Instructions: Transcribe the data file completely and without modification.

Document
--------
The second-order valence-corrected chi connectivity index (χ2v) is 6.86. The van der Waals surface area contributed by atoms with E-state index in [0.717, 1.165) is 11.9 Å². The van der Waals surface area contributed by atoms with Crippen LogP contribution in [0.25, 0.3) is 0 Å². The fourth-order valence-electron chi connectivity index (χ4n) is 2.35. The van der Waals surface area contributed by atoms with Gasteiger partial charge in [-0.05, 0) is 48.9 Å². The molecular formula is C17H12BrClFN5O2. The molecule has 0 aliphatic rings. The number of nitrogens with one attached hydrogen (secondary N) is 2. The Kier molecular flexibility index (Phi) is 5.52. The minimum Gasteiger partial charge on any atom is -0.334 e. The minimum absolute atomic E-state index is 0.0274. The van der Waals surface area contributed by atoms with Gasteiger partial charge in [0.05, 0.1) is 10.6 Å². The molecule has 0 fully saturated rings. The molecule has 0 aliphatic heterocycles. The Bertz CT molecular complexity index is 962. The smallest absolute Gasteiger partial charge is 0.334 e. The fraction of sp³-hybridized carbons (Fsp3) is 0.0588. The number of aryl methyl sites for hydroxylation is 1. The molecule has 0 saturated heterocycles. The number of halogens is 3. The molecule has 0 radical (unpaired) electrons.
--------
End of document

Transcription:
The second-order valence-corrected chi connectivity index (χ2v) is 6.86. The van der Waals surface area contributed by atoms with E-state index in [0.717, 1.165) is 11.9 Å². The van der Waals surface area contributed by atoms with Crippen LogP contribution in [0.25, 0.3) is 0 Å². The fourth-order valence-electron chi connectivity index (χ4n) is 2.35. The van der Waals surface area contributed by atoms with Gasteiger partial charge in [-0.05, 0) is 48.9 Å². The molecular formula is C17H12BrClFN5O2. The molecule has 0 aliphatic rings. The number of nitrogens with one attached hydrogen (secondary N) is 2. The Kier molecular flexibility index (Phi) is 5.52. The minimum Gasteiger partial charge on any atom is -0.334 e. The minimum absolute atomic E-state index is 0.0274. The van der Waals surface area contributed by atoms with Gasteiger partial charge in [0.05, 0.1) is 10.6 Å². The molecule has 0 fully saturated rings. The molecule has 0 aliphatic heterocycles. The Bertz CT molecular complexity index is 962. The smallest absolute Gasteiger partial charge is 0.334 e. The fraction of sp³-hybridized carbons (Fsp3) is 0.0588. The number of aryl methyl sites for hydroxylation is 1. The molecule has 0 saturated heterocycles. The number of halogens is 3. The molecule has 0 radical (unpaired) electrons.